If you logged onto Instagram today, you probably saw a mass of black squares populating your feed with the hashtag “#BlackOutTuesday” or “#BlackLivesMatter.” Unless you’ve had your head buried in sand over the last week, you’ll know exactly why.

On May 25, George Floyd, a 46-year-old African-American man, was killed by Derek Chauvin, a white police officer, in Minneapolis. Chauvin kept his knee on Floyd’s neck for almost nine minutes. In broad daylight. While being filmed. Floyd’s crime? He used a counterfeit $20 bill at a local convenience store.

Sadly, George Floyd is just the latest in a long line of black people to have been unjustly killed at the hands of a white police officer (hell, a white person) in the United States of America. It’s a long, ugly and heinous line that stretches back over centuries of slavery, segregation, and systemic racism. Sadly, for as long as this vile and corrupt system remains in place, George Floyd won’t be the last.

Yet Floyd’s death has sparked a response like we’ve never seen before. Yes, there have been riots and protests in the US before stemming from police brutality (the Watts riots in ‘65, the LA Riots in ’92, the Ferguson protests in 2014). But the protests that have taken place across America, as well as around the world (including here in Manchester) and on social media this week have been extraordinary to watch. This time, it feels like “enough is enough.”

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#BlackLivesMatter #RIPGeorgeFloyd

A post shared by Northern Quarter, Manchester. (@nqmanchester) on

Witnessing such widespread solidarity in the fight against racism is heartening, especially during these bleak times. But tackling such a vile, complex and deep-rooted problem like racism — particularly systemic racism — demands more than just posting a black square on your Instagram, feeling good about yourself and calling it a day.

It requires each and every one of us (white people, especially) to be more active in the fight, even if you think Black Lives Matter protests in America have nothing to do with you. I don’t just mean going out and marching (although that’s helpful!), but we need to listen, learn, research, donate (if you can), share information, occasionally shut up and amplify the voices that do need to be heard, challenge racist behaviour when you see it, and confront our own privileges and prejudices, as uncomfortable as that may be.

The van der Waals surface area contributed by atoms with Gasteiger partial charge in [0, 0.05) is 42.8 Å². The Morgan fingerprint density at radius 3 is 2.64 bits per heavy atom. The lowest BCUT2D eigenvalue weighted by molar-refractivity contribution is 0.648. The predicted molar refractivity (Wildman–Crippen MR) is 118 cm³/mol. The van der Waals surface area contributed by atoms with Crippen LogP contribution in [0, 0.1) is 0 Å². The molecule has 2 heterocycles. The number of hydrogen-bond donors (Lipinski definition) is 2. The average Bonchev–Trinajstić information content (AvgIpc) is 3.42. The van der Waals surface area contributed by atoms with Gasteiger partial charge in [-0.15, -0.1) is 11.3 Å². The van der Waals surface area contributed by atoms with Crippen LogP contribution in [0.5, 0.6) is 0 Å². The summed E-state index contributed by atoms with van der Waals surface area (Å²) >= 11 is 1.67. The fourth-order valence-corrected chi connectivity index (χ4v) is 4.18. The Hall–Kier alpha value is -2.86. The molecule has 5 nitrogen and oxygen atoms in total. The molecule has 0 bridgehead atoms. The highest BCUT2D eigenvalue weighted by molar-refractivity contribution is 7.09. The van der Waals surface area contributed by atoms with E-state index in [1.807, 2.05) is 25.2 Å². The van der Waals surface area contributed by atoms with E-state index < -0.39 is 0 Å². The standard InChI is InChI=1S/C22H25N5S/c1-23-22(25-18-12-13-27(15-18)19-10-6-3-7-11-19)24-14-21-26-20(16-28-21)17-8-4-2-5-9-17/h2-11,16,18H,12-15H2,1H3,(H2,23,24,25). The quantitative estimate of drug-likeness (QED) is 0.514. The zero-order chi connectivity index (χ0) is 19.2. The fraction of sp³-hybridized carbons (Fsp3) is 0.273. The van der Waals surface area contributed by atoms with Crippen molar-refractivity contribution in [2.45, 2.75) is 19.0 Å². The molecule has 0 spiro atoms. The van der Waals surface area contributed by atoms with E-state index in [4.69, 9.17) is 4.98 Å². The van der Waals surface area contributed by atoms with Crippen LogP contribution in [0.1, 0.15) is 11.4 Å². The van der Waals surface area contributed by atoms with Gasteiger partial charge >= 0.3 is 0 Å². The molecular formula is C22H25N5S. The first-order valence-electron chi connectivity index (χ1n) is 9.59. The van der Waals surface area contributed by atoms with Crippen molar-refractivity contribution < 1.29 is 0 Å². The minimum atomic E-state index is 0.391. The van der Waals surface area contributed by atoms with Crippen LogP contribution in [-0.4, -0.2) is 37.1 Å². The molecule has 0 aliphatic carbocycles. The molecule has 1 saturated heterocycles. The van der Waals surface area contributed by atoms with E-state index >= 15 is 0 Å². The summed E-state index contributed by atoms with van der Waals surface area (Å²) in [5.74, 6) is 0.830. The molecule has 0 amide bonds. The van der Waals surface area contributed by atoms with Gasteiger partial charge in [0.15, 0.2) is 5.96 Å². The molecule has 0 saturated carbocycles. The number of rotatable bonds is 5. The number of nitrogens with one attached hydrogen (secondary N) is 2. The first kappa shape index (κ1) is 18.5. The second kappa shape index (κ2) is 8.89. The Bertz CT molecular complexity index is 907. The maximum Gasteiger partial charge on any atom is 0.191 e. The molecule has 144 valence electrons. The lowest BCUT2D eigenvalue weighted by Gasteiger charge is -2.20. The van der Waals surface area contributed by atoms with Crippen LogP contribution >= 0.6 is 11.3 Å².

What we need to do is not “blackout” our social media feeds, but shine a light on racism and its many ugly heads so that we can continue to extinguish it.

Taking cues from @das.penman and @mireillecharper‘s brilliant Instagram posts, here are ways in which UK residents can help the Black Lives Matter protestors who are currently fighting the good fight, and the Black Lives Matter movement at large.

Donate

Read

  • How to Be an Anti-Racist by Ibram X. Kendi
  • Why I’m No Longer Talking to White People About Race by Reni Eddo-Lodge
  • Between the World and Me by Ta-Nehisi Coates

Watch

Follow

Confront

  • Racism that you see around you. This doesn’t just mean racist slurs or off-colour jokes, but a whole host of insidious things such as denying white privelege, victim blaming and cultural appropriation. Bernice King, Martin Luther King Jr.’s daughter, shared this image outlining the many overt and covert elements of racism.
  • Your own privileges. As uncomfortable as it makes some people feel, being white in this society affords you benefits that black people and other minorities don’t have, from job opportunities and dealings with the law to simply being profiled as you walk down the street.
  • Your own prejudices. Be honest with yourself and recognise where your behaviours and actions may contribute to the overall problem of racism. If anti-racist work makes you feel uncomfortable, interrogate those feelings and work to change them.

Don’t

  • Center the narrative around yourself.
  • Deny or belittle the experiences of black people.
  • Support organisations, platforms or people who promote hate, racism or white supremacy.
  • Stop supporting after #BlackOutTuesday is over.
  • Ignore the problem. Being able to simply switch off your phone and forget about racism is a privilege many people don’t have.